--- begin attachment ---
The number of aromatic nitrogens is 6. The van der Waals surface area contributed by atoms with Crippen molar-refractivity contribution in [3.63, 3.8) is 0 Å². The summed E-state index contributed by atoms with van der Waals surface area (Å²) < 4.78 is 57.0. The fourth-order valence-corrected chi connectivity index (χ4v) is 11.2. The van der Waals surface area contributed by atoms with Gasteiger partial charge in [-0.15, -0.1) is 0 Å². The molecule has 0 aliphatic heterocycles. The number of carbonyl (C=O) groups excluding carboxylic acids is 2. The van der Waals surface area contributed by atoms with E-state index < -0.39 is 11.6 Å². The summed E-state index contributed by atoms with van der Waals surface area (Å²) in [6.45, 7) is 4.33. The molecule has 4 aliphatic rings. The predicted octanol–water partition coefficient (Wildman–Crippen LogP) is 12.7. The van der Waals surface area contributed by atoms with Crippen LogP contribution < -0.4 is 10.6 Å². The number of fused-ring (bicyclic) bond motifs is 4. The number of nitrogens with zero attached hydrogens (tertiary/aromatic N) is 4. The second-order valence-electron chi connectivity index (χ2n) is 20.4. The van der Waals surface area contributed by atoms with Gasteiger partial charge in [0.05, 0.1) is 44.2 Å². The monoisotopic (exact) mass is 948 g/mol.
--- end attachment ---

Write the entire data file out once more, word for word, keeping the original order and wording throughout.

The number of aromatic nitrogens is 6. The van der Waals surface area contributed by atoms with Crippen molar-refractivity contribution in [3.63, 3.8) is 0 Å². The summed E-state index contributed by atoms with van der Waals surface area (Å²) < 4.78 is 57.0. The fourth-order valence-corrected chi connectivity index (χ4v) is 11.2. The van der Waals surface area contributed by atoms with Gasteiger partial charge in [-0.15, -0.1) is 0 Å². The molecule has 0 aliphatic heterocycles. The number of carbonyl (C=O) groups excluding carboxylic acids is 2. The van der Waals surface area contributed by atoms with E-state index < -0.39 is 11.6 Å². The summed E-state index contributed by atoms with van der Waals surface area (Å²) in [6.45, 7) is 4.33. The molecule has 4 aliphatic rings. The predicted octanol–water partition coefficient (Wildman–Crippen LogP) is 12.7. The van der Waals surface area contributed by atoms with Crippen LogP contribution < -0.4 is 10.6 Å². The number of fused-ring (bicyclic) bond motifs is 4. The number of nitrogens with zero attached hydrogens (tertiary/aromatic N) is 4. The second-order valence-electron chi connectivity index (χ2n) is 20.4. The van der Waals surface area contributed by atoms with Gasteiger partial charge in [0.05, 0.1) is 44.2 Å². The monoisotopic (exact) mass is 948 g/mol.